Minnie Driver praises younger actresses for being producers on blockbusters

Minnie Driver has praised younger actresses Zendaya and Margot Robbie for working as producers on their hit films as she recalled how her additions were “completely uncredited”.

The 54-year-old British actress shot to fame after her Oscar-nominated role in 1997’s Good Will Hunting alongside Matt Damon and went on to star in TV series including The Riches and Speechless.

In an interview with The Times magazine, she opened up on how she was “completely and utterly vilified” for speaking up about the sexism she faced in the industry before the #MeToo movement opened up the conversation.

Minnie Driver sat in a red chair on The Graham Norton Show
Minnie Driver (Matt Crossick/PA)

Driver told the magazine: “You try to find a mechanism that could help you, that you could tell someone, ‘This thing is happening, please help me make it stop, but also help make it stop for that person over there and that woman over there.'”

Instead of receiving support, the actress said she was “completely and utterly vilified for being some sort of ‘whistleblower’.

“This idea of ‘causing trouble on the set’ – ‘She called her lawyer.'”

She previously told The Times that Harvey Weinstein, whose company Miramax Films distributed Good Will Hunting, had objected to her casting due to her appearance.

The #MeToo era began in 2017 with a flood of allegations against movie mogul Weinstein.

Asked if she feels things have improved within the industry, Driver said: “Yes, I do. But not because of some kind of systemic epiphany that men had.

“Rather, because they know that there’s accountability now.

“There are actually mechanisms in place (which mean) that kind of behaviour can’t be hidden.

“And I think #MeToo put a dent in it, but I just don’t know whether that power dynamic is ever really going to be redressed.”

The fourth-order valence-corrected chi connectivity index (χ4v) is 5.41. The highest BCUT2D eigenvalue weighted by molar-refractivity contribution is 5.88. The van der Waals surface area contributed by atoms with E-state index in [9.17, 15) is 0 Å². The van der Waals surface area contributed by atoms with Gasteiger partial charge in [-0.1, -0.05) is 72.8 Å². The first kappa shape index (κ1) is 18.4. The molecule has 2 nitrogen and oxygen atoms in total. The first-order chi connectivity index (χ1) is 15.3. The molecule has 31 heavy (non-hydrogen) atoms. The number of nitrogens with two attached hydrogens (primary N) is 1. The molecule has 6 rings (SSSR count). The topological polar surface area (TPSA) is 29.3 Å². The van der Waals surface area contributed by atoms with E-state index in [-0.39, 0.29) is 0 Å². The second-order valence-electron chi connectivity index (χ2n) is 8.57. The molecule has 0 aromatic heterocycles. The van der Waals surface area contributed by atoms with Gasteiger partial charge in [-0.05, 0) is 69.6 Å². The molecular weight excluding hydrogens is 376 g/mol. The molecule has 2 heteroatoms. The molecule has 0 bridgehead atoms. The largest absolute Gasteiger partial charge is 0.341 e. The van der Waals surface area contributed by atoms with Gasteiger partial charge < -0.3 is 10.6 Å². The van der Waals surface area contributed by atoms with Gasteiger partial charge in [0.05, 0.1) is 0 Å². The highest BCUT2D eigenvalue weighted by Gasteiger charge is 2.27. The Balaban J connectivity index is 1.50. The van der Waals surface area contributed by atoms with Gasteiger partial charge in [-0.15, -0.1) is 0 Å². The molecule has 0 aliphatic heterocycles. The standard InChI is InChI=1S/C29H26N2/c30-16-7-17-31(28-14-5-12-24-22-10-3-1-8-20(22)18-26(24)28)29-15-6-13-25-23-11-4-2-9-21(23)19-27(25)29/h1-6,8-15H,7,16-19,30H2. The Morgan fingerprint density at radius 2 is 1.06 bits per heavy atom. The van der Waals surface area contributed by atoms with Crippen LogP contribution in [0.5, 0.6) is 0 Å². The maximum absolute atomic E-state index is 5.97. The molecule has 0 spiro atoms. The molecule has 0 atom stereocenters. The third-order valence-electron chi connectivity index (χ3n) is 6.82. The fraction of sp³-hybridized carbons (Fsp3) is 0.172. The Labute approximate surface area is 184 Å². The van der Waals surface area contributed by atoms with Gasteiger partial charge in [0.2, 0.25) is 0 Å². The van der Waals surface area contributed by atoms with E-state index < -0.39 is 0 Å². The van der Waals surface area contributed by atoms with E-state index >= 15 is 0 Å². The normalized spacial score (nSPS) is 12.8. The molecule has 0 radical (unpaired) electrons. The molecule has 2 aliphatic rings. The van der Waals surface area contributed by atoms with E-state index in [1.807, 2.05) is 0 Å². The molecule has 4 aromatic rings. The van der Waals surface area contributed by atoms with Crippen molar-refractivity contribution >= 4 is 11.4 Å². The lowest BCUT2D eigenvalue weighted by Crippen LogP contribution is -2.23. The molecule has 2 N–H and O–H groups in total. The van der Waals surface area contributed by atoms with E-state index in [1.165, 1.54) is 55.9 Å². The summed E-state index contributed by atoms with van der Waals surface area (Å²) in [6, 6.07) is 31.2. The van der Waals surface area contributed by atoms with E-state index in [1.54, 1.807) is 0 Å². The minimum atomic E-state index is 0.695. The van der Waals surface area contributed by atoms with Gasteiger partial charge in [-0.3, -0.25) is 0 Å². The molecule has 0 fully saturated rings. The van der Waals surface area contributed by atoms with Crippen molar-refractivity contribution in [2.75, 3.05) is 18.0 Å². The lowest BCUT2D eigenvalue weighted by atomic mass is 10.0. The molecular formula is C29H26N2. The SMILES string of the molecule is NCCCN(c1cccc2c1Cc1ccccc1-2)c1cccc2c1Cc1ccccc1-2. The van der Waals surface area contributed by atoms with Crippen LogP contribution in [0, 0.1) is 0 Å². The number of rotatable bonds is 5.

Driver said a change she supported was younger actresses, such as Zendaya and Margot Robbie, stepping up to be executives on their major blockbusters.

Zendaya smiles over her shoulder at the UK premiere of Challengers
Zendaya attends the UK premiere of Challengers (Ian West/PA)

“I watched Challengers the other night and what I loved most was seeing that Zendaya was a producer,” the actress added.

“They’re like, ‘I’m part of this creation, I am making this happen.’ And I think maybe that is how it changes.

“We all should have been doing that back in the Nineties.

“When I think about the work that I did on scripts, the fixing things, the making stuff better, absolutely uncredited.

“I made so many of the roles that I was in through improv, through rewriting, through ideas that were all then completely uncredited.

“So what’s great is that these girls are now getting credit for it.”

Four decades on, Driver is still landing major character roles, her latest being that of Elizabeth I in the second series of The Serpent Queen.

Reflecting on whether past issues still get to her, she said: “It annoys me no end that there wasn’t recourse and there was actually punitive stuff that happened (to me) as a result.

“But here we are talking about this new project that I couldn’t love more, and I’m 54 and it’s been 30 years?”